Discarded Trees become Wildlife Habitat
Unloading trees for Poplar Island habitat. Photo by Pete McGowan, USFWS
Unloading discarded trees  used for wildlife habitat. Photo by Pete McGwan, USFWS

Biologists are finding innovative ways to use Christmas trees to provide shelter and nesting areas for much of the Chesapeake's wildlife. After the holiday season, about 250 trees were hauled on boats to Poplar Island, a 1,140-acre reconstructed island in the Chesapeake Bay, about a mile east of Tilghman Island.

Once a haven for wildlife, Poplar Island was eroding away. The Poplar Island Restoration Project, started in 1998, is restoring the island and 1,100 acres of wetland and upland habitat using dredged material from Baltimore’s shipping-channel. Currently, the island is quite flat with marshes but few shrubs or trees.

Taking trees to nesting area. Photo by Pete McGowan, USFWS
Placing trees on Poplar Island. Photo by Pete McGowan, USFWS

Strategically placed Christmas trees will provide both cover and nesting sites for colonial waterbirds such as common terns (Sterna hirundo) and least terns (Sterna antillarum). Debris piles placed in the newly created wetlands will hopefully be utilized by other bird, mammal and amphibian species. In addition, trees screwed into recently placed driftwood stumps will help provide the structure that snowy egrets (Egretta thula), cattle egrets (Bubulcus ibis) and other heron species need for nesting.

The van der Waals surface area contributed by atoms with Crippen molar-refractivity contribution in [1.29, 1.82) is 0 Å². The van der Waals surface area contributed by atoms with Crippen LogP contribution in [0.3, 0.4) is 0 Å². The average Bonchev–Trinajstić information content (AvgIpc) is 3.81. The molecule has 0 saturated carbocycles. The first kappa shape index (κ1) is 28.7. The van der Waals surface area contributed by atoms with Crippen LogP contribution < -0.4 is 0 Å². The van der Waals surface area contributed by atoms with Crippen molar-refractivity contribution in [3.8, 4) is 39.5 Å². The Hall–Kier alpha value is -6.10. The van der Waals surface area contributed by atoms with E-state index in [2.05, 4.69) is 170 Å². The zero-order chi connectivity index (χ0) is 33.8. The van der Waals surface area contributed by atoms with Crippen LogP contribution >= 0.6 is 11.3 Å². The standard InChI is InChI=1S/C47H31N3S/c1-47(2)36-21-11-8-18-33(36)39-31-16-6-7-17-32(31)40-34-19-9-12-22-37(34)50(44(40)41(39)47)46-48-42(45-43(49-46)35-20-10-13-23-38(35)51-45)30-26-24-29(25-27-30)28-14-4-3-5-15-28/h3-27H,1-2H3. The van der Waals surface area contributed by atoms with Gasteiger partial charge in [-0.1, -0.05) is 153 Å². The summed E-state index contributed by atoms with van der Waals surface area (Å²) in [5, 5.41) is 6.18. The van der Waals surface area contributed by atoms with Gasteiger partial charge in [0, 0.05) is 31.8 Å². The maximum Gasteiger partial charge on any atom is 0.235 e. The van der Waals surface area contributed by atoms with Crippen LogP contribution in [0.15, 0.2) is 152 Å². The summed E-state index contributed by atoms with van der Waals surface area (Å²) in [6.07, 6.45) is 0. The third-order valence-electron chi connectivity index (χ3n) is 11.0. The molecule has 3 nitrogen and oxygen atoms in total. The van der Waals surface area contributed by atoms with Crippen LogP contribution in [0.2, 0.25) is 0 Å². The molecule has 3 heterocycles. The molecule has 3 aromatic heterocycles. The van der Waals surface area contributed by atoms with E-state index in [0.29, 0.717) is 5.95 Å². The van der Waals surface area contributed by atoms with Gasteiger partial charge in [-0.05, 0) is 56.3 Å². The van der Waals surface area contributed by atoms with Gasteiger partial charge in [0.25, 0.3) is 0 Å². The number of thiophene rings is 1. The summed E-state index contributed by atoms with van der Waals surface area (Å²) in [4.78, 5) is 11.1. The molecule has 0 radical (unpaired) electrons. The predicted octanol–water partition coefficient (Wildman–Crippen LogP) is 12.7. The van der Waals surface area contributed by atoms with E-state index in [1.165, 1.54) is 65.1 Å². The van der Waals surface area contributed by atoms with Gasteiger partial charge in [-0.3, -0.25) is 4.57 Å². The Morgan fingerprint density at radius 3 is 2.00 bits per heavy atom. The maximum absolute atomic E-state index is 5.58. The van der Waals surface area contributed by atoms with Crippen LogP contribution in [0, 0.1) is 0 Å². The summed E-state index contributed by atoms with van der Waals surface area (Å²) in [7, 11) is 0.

American black duck. Photo by Greg Smart.

A target species for the project is the American black duck (Anas rubripes). The black duck is one of North America’s wariest waterfowl. Small islands and isolated marshes are the last stronghold for American black ducks nesting in Chesapeake Bay. Only a few, small, nesting islands remain.

Biologists are monitoring the tree use on Poplar Island wetlands to see what wildlife may nest in the new tree areas. So far, ospreys (Pandion haliaetus) and various egret species have shown a great interest in the trees and biologists expect nest building to begin soon.

Trees, combined with driftwood, make sturdy nesting structures. Photo by Pete McGowan, USFWS.
Trees placed nto a nesting structures. Photo by Petet McGowan, USFS

Free tours of Poplar Island are offered by the Maryland Department of Environment. Visitors can see how the island is being rebuilt as well as hear about the history of Poplar and its future use. To arrange a tour, call MDE’s Chrissy Albanese, environmental specialist and tour coordinator for Poplar Island at 410-770-6503.



Snowy egret. Photo by Gary Stolz. Least tern. Photo by S. Mazlowsky.
Left, Snowy Egret. Photo by Gary Stolz. Right, Least Tern by S. Maslowski.
Navigation button